Note: This commentary is taken from Ethics from Sinai by Irving M. Bunim and Visions of the Fathers by Abraham Twerski. Some sentences of the commentaries have been taken verbatim (in quotes) and others have been summarized. All relate to Mishnah 9. The Questions and the Note are my own.


“Simeon ben Shatah said: Be increasingly thorough in examining the witnesses; and be careful of your words, lest through them they [the witnesses] learn to lie.”


Ethics from Sinai


“One of the more reliable signs of true testimony is the ability of the witness to ‘stick to his story’. Should a witness be giving a false account there is the tendency to vary his report with each telling. Effective cross-examination, therefore, requires that the witness be approached repeatedly with seemingly different questions which actually cover the same ground from different angles.…  Be extremely careful with your questions, however, lest from your words they learn to falsify. There is an almost unconscious tendency to phrase our sentences in a leading manner, which might indicate to the discerning the answer we would like to receive.”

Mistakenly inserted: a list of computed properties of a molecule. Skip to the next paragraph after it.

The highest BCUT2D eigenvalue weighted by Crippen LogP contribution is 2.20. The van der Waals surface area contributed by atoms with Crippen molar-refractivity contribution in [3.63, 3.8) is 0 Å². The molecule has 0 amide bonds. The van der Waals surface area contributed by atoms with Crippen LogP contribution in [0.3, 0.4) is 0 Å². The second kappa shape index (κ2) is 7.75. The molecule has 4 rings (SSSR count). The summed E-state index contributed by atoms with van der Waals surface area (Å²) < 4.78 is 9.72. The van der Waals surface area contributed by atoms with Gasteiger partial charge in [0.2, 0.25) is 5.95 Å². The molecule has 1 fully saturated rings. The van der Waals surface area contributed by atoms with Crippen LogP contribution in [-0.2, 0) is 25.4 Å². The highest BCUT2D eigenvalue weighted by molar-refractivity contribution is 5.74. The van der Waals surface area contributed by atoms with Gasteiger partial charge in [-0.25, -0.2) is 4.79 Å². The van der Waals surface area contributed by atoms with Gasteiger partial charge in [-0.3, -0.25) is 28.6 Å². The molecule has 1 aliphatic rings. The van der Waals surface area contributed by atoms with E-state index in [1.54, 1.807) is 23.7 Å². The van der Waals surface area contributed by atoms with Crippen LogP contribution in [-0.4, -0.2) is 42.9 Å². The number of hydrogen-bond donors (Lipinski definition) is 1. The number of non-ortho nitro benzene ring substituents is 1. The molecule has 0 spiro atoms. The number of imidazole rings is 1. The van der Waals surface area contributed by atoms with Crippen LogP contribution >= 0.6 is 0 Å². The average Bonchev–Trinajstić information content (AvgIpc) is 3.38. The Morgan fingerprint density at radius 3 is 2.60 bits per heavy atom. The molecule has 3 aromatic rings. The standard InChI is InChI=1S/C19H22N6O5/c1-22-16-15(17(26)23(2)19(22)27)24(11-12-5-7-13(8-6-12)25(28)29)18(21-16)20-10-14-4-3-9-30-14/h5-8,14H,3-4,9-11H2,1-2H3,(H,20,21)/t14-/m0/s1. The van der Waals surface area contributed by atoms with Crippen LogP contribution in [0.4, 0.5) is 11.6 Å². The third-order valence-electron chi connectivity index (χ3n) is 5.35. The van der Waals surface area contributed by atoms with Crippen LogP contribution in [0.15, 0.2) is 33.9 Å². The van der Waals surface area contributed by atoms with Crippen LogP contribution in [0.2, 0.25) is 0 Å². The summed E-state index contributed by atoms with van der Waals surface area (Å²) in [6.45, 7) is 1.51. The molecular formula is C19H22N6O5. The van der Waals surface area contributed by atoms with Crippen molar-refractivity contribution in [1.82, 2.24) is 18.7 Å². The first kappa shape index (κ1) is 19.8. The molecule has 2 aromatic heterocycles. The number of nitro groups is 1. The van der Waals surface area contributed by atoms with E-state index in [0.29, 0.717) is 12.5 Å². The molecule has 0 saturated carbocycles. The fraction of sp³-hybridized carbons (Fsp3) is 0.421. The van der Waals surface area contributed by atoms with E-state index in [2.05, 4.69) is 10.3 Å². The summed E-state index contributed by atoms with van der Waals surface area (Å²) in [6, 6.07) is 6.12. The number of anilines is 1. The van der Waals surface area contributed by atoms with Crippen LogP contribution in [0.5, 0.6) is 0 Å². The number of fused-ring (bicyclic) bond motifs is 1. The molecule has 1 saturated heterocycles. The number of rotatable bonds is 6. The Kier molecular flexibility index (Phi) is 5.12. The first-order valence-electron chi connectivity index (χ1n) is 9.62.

“The Talmud warns: ‘Should the evil inclination urge you, ‘Sin, and the Holy One will forgive you’, do not believe it….Perhaps you might wonder, “who would testify against me?’” At the final judgment, a person’s house will testify whether they had a m’zuzah on their doorpost, whether they observed Kashruth, whether they welcomed the poor, and whether they studied. The ministering angels will testify  whether they were devout, attended synagogue and whether they ‘serve(d) the Lord in happiness’. A person’s soul will disclose their aspirations, ideas and goals. “Continuously evaluate your behaviour in business and in the community. Be conscious of your ‘witnesses’.”